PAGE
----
On the curious origins of HERV-K102 in humans
Somewhat ironically, humans apparently acquired the HERV-K102 defense mechanism from the same source of the modern HIV-1 pandemic strain; namely, chimpanzees, possibly between 500,000 and up to 2 mya (Romano et al., 2006; Subramanian et al., 2011). The Homo-Pan split has been estimated at 6.6 mya (Magiorkinis et al., 2015) or earlier at 7-8 mya (Langergraber et al., 2012).
As mentioned, the HERV-K HML-2 elements originated in primates about 10.3 mya and the CERV-K102 sequence (DQ112149), which is 97% identical to HERV-K102, was estimated to have integrated into chimpanzees at a non-orthologous position about 10 (+/- 3.3) Mya (Romano et al., 2006).
Lentiviruses like HIV-1 may have been active in primates since the divergence of chimpanzees and humans (Katzourakis et al., 2007; Sawyer et al., 2004). Moreover, it has been suggested the ancestor to HIV-1 may have arisen in chimpanzees about 4 mya (Gifford, 2012). Since it has been reported that subsets of chimpanzees with chronic HIV-1 infection showed progression analogous to humans, including greater expression of CD38 in CD8+ HLADR+ T cells (O’Neil et al., 2000), this raises the notion that an HERV-K102 ancestor, as a potential antidote for HIV-1 infection may have been selected through evolution in chimpanzees before it was acquired by humans. The genus Homo arose about 2 mya (Khan N et al., Genome Biol Evol, 2020). Accordingly, it is possible over about a 2 million-year window or longer, the HERV-K102 ancestor may have adapted to an HIV-1 like ancestor lentivirus(es) in chimpanzees prior to its acquisition by humans. Indeed, there is genetic evidence from a 5 amino acid deletion fixed in a human orthologue of tetherin, that humans may have been afflicted by a lentivirus presence long before HIV-1, perhaps about 800,000 years ago, which may have caused changes in innate immune genes in humans (Compton AA et al., Philos Trans R Soc Lond B Biol Sci. 2013). Thus, the phylogenetic evidence raises the notion that HERV-K102 as a replication competent HERV-K HML-2 retrovirus, may have evolved specific mechanisms to limit HIV/lentivirus replication and genome invasion in chimpanzees before being acquired in humans.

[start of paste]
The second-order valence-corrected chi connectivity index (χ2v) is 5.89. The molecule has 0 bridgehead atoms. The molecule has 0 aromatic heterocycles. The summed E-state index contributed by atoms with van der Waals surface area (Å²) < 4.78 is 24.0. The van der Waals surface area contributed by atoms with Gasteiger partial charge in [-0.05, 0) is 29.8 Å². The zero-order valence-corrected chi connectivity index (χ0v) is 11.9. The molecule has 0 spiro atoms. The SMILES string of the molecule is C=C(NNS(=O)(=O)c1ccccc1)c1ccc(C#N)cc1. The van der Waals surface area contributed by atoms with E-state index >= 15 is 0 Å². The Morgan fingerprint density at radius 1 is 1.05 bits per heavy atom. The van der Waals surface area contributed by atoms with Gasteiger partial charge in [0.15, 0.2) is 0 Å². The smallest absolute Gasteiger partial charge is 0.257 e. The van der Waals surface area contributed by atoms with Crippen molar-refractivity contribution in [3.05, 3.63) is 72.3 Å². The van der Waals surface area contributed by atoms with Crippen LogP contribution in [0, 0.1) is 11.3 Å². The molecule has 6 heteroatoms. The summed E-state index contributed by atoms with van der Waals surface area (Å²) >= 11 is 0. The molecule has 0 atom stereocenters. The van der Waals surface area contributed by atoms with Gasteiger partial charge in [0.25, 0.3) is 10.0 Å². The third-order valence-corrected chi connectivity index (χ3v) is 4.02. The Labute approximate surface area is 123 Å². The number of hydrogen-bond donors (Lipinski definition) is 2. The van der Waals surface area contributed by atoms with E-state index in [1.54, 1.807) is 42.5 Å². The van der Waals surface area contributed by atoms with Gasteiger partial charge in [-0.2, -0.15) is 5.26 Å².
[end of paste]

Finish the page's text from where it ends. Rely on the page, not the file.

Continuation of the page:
Extinct hominins lost HERV-K102 at the orthologous position at 1q22
It is important to note that there is also additional phylogenetic evidence consistent with HERV-K102 protection generally against emerging RNA viruses, and not necessarily limited to orthoretroviruses.
Neanderthals and Denisovans, appear to have lost HERV-K102 at the orthologous chromosome position at 1q22 (Figure 7) and both went extinct. The timing of the last common ancestor was about 0.6 million years ago whereas the Homo species which includes Neanderthals and Denisovans, arose about 2 million years ago (Khan N et al., Genome Biol Evol, 2020). As deletions may be common at the time of insertions, this data raises the possibility that HERV-K102 may have been acquired from chimpanzees by the last common hominin ancestor about 0.6 mya. It should be noted that the earliest modern human remains in Europe so far discovered was about 45,000 years ago (Hajdinjak M et al., Nature, 2021). Thus, at the time of HERV-K102 acquisition the common ancestor would have resided in Africa and this makes it plausible that HERV-K102 may have been acquired from chimpanzees known to live in Africa but not Europe. The finding also by Compton et al. (2013) referenced above implicates an exposure to chimpanzee lentiviruses around the same time, consistent with co-mingling of humans and chimpanzees at that time that HERV-K102 crossed over and into humans.
Figure 7. Evidence for Past Integration and Excision of HERV-K102 at Orthologous Positions in the Neanderthal and Denisovan Genomes.
Direct repeats (gggatg) flank the orthologous HERV-K102 sequence in the human and extinct hominin genomes. The nucleotides marked in red were missing from the Denisovan orthologous position but present in the Neanderthal genome. Most of the HERV-K102 provirus was missing in both extinct hominins with only a few nucleotides corresponding to the ends of the LTRs remaining intact. “n” stands for missing nucleotides. Inquiry was made of the Altai Neanderthal or Denisovan genome at http://bioinf.eva.mpg.de/fetchseq/ on chromosome 1 strand at 155,596,423 to 155,605,644. AF164610 GenBank LTR flanking sequences used: 5’ LTR sequence = AF095801 and 3’ LTR sequence = AF095802.